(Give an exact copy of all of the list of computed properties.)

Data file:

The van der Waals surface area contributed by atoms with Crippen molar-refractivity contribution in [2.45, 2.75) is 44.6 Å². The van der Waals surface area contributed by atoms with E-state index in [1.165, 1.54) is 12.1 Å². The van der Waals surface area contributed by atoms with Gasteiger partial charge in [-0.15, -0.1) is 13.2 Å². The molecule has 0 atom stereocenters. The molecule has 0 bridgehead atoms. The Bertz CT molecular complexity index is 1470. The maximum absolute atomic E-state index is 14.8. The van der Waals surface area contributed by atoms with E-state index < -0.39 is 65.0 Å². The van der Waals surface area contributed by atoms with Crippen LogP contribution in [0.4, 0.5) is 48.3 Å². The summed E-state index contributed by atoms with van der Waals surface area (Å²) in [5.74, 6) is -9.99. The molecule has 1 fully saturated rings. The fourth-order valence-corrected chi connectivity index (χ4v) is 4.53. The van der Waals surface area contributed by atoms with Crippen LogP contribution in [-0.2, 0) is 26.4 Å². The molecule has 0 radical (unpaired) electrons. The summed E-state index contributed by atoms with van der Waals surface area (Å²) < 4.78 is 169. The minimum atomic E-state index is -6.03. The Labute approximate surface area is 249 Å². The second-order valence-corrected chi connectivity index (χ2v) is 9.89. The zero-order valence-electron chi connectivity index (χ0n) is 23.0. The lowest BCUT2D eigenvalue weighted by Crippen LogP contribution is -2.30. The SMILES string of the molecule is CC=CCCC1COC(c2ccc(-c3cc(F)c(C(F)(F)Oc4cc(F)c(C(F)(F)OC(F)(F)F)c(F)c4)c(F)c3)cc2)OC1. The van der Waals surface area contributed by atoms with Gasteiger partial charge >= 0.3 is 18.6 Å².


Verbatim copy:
The van der Waals surface area contributed by atoms with Crippen molar-refractivity contribution in [2.45, 2.75) is 44.6 Å². The van der Waals surface area contributed by atoms with E-state index in [1.165, 1.54) is 12.1 Å². The van der Waals surface area contributed by atoms with Gasteiger partial charge in [-0.15, -0.1) is 13.2 Å². The molecule has 0 atom stereocenters. The molecule has 0 bridgehead atoms. The Bertz CT molecular complexity index is 1470. The maximum absolute atomic E-state index is 14.8. The van der Waals surface area contributed by atoms with E-state index < -0.39 is 65.0 Å². The van der Waals surface area contributed by atoms with Crippen LogP contribution in [0.4, 0.5) is 48.3 Å². The summed E-state index contributed by atoms with van der Waals surface area (Å²) in [5.74, 6) is -9.99. The molecule has 1 fully saturated rings. The fourth-order valence-corrected chi connectivity index (χ4v) is 4.53. The van der Waals surface area contributed by atoms with Crippen LogP contribution in [-0.2, 0) is 26.4 Å². The molecule has 0 radical (unpaired) electrons. The summed E-state index contributed by atoms with van der Waals surface area (Å²) < 4.78 is 169. The minimum atomic E-state index is -6.03. The Labute approximate surface area is 249 Å². The second-order valence-corrected chi connectivity index (χ2v) is 9.89. The zero-order valence-electron chi connectivity index (χ0n) is 23.0. The lowest BCUT2D eigenvalue weighted by Crippen LogP contribution is -2.30. The SMILES string of the molecule is CC=CCCC1COC(c2ccc(-c3cc(F)c(C(F)(F)Oc4cc(F)c(C(F)(F)OC(F)(F)F)c(F)c4)c(F)c3)cc2)OC1. The van der Waals surface area contributed by atoms with Gasteiger partial charge >= 0.3 is 18.6 Å².